Eisai's Lenvima moves toward Nexavar showdown with phase 3 liver cancer win

Eisai's Lenvima hit its primary endpoint in a phase 3 liver cancer study.

Right now, Bayer has the only FDA-approved first-line treatment for hepatocellular carcinoma (HCC), by far the most common type of liver cancer. But thanks to some new trial results for Eisai, it may not be alone for long.

On Wednesday, the Japanese pharma announced that its Lenvima had hit the primary endpoint in a phase 3 study, establishing noninferiority against Bayer’s Nexavar on the overall survival front. The med also charted statistically significant improvements in progression-free survival, among other secondary endpoints.

The move brings Eisai one step closer to challenging Bayer in a hefty market: An estimated 27,000-plus U.S. patients died of liver cancer in 2016, Eisai said, and an estimated 39,000 new cases will be diagnosed stateside this year.

Bayer, though, has a plan to keep its rival at bay. It’s developing Stivarga, currently used to treat colorectal cancer and gastrointestinal stromal tumors, as a second-line HCC therapy. And once it has that approval in hand—which may be soon, considering Stivarga picked up the FDA’s “priority” tag earlier this month—the German company thinks it can build a bridge between the two to keep patients in the family.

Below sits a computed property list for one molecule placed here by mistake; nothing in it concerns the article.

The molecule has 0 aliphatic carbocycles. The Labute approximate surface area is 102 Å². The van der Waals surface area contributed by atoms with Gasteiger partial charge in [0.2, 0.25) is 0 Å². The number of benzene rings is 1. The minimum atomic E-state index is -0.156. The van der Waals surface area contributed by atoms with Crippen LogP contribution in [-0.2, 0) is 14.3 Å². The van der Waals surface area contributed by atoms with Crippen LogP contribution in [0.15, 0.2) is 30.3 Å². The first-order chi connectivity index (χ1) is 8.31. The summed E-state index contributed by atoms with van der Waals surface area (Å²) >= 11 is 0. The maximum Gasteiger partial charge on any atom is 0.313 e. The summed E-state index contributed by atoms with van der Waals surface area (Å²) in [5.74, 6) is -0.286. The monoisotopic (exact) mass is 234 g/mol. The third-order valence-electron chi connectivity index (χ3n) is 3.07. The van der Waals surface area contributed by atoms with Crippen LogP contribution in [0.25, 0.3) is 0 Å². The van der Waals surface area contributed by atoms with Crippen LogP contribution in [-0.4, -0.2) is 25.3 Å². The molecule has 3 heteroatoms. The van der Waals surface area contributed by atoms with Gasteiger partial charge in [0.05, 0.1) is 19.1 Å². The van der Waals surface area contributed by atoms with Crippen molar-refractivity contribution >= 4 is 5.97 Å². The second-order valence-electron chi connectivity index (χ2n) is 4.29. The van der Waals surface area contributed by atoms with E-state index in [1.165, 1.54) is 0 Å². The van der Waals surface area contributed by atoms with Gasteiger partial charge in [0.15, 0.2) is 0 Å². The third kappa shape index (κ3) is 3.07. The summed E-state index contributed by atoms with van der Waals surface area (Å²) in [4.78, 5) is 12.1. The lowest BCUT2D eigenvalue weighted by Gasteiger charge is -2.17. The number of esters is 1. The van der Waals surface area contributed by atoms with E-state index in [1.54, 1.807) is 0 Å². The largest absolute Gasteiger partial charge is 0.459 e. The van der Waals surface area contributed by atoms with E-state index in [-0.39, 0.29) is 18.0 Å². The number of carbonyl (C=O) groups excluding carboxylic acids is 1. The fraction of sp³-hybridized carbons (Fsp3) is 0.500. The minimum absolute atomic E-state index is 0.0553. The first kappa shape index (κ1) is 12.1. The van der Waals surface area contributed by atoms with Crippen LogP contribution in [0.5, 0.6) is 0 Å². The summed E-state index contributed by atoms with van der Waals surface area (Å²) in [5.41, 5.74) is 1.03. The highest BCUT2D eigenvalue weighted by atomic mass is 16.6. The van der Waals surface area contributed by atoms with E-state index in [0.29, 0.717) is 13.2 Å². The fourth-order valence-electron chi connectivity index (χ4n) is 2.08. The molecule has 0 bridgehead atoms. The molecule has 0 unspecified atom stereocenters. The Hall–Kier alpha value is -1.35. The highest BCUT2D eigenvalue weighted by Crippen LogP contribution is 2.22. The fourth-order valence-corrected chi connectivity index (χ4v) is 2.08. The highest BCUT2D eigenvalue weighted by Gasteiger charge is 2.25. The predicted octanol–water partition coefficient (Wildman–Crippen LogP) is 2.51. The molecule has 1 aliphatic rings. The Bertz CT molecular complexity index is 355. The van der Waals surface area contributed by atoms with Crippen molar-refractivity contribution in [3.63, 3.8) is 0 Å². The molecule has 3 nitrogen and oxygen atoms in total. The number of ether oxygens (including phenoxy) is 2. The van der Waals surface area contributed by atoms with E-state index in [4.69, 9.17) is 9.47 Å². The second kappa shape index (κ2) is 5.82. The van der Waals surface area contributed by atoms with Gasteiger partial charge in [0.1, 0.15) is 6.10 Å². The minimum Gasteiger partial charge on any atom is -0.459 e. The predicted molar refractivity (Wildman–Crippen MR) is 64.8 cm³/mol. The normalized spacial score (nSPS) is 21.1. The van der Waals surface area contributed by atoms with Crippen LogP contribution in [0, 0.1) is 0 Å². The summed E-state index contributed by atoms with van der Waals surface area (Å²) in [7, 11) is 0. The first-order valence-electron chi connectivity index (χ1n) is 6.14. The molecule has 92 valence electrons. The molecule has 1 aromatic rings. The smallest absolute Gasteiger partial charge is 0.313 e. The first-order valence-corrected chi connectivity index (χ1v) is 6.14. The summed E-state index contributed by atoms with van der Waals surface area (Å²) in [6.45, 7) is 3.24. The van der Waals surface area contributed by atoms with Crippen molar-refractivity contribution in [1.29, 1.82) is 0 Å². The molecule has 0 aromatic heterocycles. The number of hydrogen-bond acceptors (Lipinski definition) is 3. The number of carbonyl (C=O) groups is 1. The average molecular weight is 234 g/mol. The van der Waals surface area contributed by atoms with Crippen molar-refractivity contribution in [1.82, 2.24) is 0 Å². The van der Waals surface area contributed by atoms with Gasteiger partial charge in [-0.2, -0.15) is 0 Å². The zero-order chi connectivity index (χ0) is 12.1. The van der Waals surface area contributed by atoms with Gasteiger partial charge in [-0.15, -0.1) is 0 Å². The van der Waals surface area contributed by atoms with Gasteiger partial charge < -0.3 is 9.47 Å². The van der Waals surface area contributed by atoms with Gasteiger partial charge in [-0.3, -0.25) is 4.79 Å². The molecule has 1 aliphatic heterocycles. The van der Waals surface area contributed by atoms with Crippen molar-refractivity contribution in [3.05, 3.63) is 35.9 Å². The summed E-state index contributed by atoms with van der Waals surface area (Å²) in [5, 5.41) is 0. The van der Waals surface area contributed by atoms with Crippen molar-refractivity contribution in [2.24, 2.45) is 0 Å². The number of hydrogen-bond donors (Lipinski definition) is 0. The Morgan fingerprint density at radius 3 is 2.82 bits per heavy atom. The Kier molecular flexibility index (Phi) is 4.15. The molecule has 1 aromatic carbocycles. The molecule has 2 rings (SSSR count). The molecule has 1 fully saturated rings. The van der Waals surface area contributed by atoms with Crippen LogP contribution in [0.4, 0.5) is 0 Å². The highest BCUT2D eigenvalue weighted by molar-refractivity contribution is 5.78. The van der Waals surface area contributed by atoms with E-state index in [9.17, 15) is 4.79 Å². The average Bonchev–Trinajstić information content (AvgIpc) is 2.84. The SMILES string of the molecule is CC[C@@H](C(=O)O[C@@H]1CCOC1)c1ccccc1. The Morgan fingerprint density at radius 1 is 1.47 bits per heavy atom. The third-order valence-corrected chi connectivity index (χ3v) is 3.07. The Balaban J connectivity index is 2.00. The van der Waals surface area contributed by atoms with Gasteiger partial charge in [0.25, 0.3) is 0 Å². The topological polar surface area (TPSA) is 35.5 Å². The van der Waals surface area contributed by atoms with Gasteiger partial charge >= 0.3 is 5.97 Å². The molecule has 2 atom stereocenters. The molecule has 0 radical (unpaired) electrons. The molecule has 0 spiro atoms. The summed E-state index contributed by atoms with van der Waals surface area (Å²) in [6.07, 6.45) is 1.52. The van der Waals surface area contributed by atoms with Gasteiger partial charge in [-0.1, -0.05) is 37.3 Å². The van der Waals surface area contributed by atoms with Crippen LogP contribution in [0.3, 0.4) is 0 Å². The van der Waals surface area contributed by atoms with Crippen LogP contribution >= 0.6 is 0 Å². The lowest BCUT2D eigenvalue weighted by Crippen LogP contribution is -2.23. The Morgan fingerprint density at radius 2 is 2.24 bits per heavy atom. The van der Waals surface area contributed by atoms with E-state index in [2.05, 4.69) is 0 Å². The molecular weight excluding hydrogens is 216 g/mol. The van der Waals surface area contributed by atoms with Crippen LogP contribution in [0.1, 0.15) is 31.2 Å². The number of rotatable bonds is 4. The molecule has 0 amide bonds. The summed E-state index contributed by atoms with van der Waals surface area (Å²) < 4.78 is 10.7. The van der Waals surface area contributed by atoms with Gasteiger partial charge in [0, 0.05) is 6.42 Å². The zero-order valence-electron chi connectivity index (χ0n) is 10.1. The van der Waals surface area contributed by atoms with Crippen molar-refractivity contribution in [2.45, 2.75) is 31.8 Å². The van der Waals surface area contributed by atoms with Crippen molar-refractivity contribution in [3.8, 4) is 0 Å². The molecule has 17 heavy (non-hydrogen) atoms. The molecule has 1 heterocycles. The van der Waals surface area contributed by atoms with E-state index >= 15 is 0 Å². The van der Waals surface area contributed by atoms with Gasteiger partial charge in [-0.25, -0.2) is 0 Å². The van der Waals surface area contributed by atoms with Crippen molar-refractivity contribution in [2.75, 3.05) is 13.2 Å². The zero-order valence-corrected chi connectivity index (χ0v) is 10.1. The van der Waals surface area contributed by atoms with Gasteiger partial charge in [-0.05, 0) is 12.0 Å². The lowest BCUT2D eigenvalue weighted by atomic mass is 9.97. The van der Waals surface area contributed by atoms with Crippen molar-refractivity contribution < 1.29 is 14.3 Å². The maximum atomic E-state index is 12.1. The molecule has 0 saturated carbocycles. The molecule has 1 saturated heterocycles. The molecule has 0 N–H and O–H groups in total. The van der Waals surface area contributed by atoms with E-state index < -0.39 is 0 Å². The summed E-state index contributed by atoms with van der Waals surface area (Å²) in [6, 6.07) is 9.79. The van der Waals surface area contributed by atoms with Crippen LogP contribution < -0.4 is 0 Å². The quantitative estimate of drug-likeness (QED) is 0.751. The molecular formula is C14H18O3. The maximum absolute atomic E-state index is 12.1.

“We know that there are other drugs being studied in this area, but those would be one-off approvals—front line, second line—but not necessarily this continuum approach that we could actually offer physicians as they think about the totality of treatments for the patients,” company oncology head Robert LaCaze told FiercePharma at October’s European Society for Medical Oncology annual meeting.

Eisai, though, will be grateful for whatever liver cancer sales Lenvima can draw up. The company has said Lenvima could one day reach blockbuster heights if all goes according to plan. But so far, England’s cost watchdogs have stymied growth of the med as a thyroid cancer treatment, prompting Eisai to consider legal action last year. Fellow cancer fighter Halaven has run into issues with Europe’s cost-effectiveness gatekeepers, too, with Germany’s IQWiG turning that drug away last year.

The company will need those meds to kick it up a notch if it hopes to recover from generic competition to Alzheimer’s hit Aricept. Its foray into the obesity space certainly isn’t getting the job done; Belviq, the Arena med it’s been hawking since 2013, has seriously struggled, but Eisai decided this year to take full control of the product nonetheless.